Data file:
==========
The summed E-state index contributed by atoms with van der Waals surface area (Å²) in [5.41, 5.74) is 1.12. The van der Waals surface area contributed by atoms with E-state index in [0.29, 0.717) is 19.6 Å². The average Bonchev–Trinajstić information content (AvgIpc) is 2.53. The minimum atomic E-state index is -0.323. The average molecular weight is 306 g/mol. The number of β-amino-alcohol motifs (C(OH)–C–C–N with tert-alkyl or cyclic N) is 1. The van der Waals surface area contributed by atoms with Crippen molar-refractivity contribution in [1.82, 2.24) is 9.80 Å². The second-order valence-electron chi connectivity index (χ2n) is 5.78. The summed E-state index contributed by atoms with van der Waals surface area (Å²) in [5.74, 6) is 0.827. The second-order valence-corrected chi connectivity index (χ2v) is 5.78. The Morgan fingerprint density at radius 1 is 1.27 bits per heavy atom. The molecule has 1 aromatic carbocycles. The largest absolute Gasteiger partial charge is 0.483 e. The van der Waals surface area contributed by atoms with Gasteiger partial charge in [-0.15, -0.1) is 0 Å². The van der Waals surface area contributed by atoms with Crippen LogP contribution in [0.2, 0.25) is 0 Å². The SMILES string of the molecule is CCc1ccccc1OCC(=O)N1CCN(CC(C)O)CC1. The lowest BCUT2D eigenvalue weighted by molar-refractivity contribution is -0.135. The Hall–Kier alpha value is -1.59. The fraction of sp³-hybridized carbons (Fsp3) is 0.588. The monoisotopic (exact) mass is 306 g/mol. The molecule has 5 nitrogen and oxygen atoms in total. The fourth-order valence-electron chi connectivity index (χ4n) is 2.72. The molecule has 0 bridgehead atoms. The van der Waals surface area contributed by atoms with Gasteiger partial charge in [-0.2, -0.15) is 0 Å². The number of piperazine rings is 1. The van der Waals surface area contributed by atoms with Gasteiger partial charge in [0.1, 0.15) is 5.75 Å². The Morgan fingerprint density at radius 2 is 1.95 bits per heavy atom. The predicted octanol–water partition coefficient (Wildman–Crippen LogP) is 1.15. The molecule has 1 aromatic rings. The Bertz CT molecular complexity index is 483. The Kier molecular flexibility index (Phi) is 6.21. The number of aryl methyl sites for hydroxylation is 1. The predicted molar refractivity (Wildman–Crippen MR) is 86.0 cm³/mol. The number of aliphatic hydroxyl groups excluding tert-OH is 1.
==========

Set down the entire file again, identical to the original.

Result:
The summed E-state index contributed by atoms with van der Waals surface area (Å²) in [5.41, 5.74) is 1.12. The van der Waals surface area contributed by atoms with E-state index in [0.29, 0.717) is 19.6 Å². The average Bonchev–Trinajstić information content (AvgIpc) is 2.53. The minimum atomic E-state index is -0.323. The average molecular weight is 306 g/mol. The number of β-amino-alcohol motifs (C(OH)–C–C–N with tert-alkyl or cyclic N) is 1. The van der Waals surface area contributed by atoms with Crippen molar-refractivity contribution in [1.82, 2.24) is 9.80 Å². The second-order valence-electron chi connectivity index (χ2n) is 5.78. The summed E-state index contributed by atoms with van der Waals surface area (Å²) in [5.74, 6) is 0.827. The second-order valence-corrected chi connectivity index (χ2v) is 5.78. The Morgan fingerprint density at radius 1 is 1.27 bits per heavy atom. The molecule has 1 aromatic carbocycles. The largest absolute Gasteiger partial charge is 0.483 e. The van der Waals surface area contributed by atoms with Gasteiger partial charge in [-0.15, -0.1) is 0 Å². The van der Waals surface area contributed by atoms with Crippen LogP contribution in [0.2, 0.25) is 0 Å². The SMILES string of the molecule is CCc1ccccc1OCC(=O)N1CCN(CC(C)O)CC1. The lowest BCUT2D eigenvalue weighted by molar-refractivity contribution is -0.135. The Hall–Kier alpha value is -1.59. The fraction of sp³-hybridized carbons (Fsp3) is 0.588. The monoisotopic (exact) mass is 306 g/mol. The molecule has 5 nitrogen and oxygen atoms in total. The fourth-order valence-electron chi connectivity index (χ4n) is 2.72. The molecule has 0 bridgehead atoms. The van der Waals surface area contributed by atoms with Gasteiger partial charge in [-0.2, -0.15) is 0 Å². The number of piperazine rings is 1. The van der Waals surface area contributed by atoms with Gasteiger partial charge in [0.1, 0.15) is 5.75 Å². The Morgan fingerprint density at radius 2 is 1.95 bits per heavy atom. The predicted octanol–water partition coefficient (Wildman–Crippen LogP) is 1.15. The molecule has 1 aromatic rings. The Bertz CT molecular complexity index is 483. The Kier molecular flexibility index (Phi) is 6.21. The number of aryl methyl sites for hydroxylation is 1. The predicted molar refractivity (Wildman–Crippen MR) is 86.0 cm³/mol. The number of aliphatic hydroxyl groups excluding tert-OH is 1.